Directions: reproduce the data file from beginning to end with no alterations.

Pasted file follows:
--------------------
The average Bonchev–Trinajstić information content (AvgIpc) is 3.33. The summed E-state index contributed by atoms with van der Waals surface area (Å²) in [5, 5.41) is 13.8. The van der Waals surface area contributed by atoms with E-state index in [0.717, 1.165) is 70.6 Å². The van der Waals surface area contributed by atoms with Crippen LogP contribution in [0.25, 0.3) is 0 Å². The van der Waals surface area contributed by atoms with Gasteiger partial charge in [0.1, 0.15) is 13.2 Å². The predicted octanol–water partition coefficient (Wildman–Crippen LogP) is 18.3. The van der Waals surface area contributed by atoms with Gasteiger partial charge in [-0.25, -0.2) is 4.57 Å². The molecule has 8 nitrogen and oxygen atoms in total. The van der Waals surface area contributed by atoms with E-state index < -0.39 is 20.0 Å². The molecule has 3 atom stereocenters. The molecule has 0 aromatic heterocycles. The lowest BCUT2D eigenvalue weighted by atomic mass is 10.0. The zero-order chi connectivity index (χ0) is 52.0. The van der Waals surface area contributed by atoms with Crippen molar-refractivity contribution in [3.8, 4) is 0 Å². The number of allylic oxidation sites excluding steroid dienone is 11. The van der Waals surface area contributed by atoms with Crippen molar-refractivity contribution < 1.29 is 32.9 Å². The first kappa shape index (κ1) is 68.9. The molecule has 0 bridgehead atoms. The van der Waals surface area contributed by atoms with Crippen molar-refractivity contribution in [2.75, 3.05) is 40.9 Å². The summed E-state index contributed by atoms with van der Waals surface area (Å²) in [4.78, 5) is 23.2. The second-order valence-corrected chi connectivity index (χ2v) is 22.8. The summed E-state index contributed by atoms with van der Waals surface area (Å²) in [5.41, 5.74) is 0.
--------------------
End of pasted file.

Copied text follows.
The average Bonchev–Trinajstić information content (AvgIpc) is 3.33. The summed E-state index contributed by atoms with van der Waals surface area (Å²) in [5, 5.41) is 13.8. The van der Waals surface area contributed by atoms with E-state index in [0.717, 1.165) is 70.6 Å². The van der Waals surface area contributed by atoms with Crippen LogP contribution in [0.25, 0.3) is 0 Å². The van der Waals surface area contributed by atoms with Gasteiger partial charge in [0.1, 0.15) is 13.2 Å². The predicted octanol–water partition coefficient (Wildman–Crippen LogP) is 18.3. The van der Waals surface area contributed by atoms with Gasteiger partial charge in [-0.25, -0.2) is 4.57 Å². The molecule has 8 nitrogen and oxygen atoms in total. The van der Waals surface area contributed by atoms with E-state index < -0.39 is 20.0 Å². The molecule has 3 atom stereocenters. The molecule has 0 aromatic heterocycles. The lowest BCUT2D eigenvalue weighted by atomic mass is 10.0. The zero-order chi connectivity index (χ0) is 52.0. The van der Waals surface area contributed by atoms with Crippen molar-refractivity contribution in [3.8, 4) is 0 Å². The number of allylic oxidation sites excluding steroid dienone is 11. The van der Waals surface area contributed by atoms with Crippen molar-refractivity contribution < 1.29 is 32.9 Å². The first kappa shape index (κ1) is 68.9. The molecule has 0 bridgehead atoms. The van der Waals surface area contributed by atoms with Crippen molar-refractivity contribution in [2.75, 3.05) is 40.9 Å². The summed E-state index contributed by atoms with van der Waals surface area (Å²) in [4.78, 5) is 23.2. The second-order valence-corrected chi connectivity index (χ2v) is 22.8. The summed E-state index contributed by atoms with van der Waals surface area (Å²) in [5.41, 5.74) is 0.